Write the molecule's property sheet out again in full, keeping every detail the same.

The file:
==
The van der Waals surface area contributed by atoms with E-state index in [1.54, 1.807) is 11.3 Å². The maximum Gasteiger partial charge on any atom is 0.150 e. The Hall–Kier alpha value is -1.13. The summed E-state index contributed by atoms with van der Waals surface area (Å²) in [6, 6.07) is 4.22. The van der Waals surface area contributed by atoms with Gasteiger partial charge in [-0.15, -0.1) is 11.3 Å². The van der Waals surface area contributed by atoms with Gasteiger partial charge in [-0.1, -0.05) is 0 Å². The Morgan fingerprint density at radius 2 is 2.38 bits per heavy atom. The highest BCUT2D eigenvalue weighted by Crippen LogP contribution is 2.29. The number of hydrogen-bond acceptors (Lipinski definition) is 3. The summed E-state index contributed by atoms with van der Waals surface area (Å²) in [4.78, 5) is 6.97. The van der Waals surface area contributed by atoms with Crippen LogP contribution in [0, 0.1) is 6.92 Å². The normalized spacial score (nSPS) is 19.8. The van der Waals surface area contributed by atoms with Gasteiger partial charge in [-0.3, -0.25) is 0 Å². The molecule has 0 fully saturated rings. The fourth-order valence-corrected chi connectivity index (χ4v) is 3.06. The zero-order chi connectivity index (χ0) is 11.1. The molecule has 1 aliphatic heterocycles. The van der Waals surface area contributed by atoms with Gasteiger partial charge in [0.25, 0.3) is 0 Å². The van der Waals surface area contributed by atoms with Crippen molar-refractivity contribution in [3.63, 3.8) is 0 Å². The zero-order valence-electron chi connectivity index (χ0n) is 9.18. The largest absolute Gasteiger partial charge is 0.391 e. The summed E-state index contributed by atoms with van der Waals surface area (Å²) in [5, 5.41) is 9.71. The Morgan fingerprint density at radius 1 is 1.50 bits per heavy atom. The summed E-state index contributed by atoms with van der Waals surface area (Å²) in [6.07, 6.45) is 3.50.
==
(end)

The van der Waals surface area contributed by atoms with E-state index in [1.54, 1.807) is 11.3 Å². The maximum Gasteiger partial charge on any atom is 0.150 e. The Hall–Kier alpha value is -1.13. The summed E-state index contributed by atoms with van der Waals surface area (Å²) in [6, 6.07) is 4.22. The van der Waals surface area contributed by atoms with Gasteiger partial charge in [-0.15, -0.1) is 11.3 Å². The van der Waals surface area contributed by atoms with Gasteiger partial charge in [-0.1, -0.05) is 0 Å². The Morgan fingerprint density at radius 2 is 2.38 bits per heavy atom. The highest BCUT2D eigenvalue weighted by Crippen LogP contribution is 2.29. The number of hydrogen-bond acceptors (Lipinski definition) is 3. The summed E-state index contributed by atoms with van der Waals surface area (Å²) in [4.78, 5) is 6.97. The van der Waals surface area contributed by atoms with Crippen LogP contribution in [0, 0.1) is 6.92 Å². The normalized spacial score (nSPS) is 19.8. The van der Waals surface area contributed by atoms with Gasteiger partial charge in [-0.3, -0.25) is 0 Å². The molecule has 0 fully saturated rings. The fourth-order valence-corrected chi connectivity index (χ4v) is 3.06. The zero-order chi connectivity index (χ0) is 11.1. The molecule has 1 aliphatic heterocycles. The van der Waals surface area contributed by atoms with Gasteiger partial charge in [0.25, 0.3) is 0 Å². The van der Waals surface area contributed by atoms with Crippen molar-refractivity contribution in [3.63, 3.8) is 0 Å². The zero-order valence-electron chi connectivity index (χ0n) is 9.18. The largest absolute Gasteiger partial charge is 0.391 e. The summed E-state index contributed by atoms with van der Waals surface area (Å²) in [5, 5.41) is 9.71. The Morgan fingerprint density at radius 1 is 1.50 bits per heavy atom. The summed E-state index contributed by atoms with van der Waals surface area (Å²) in [6.07, 6.45) is 3.50.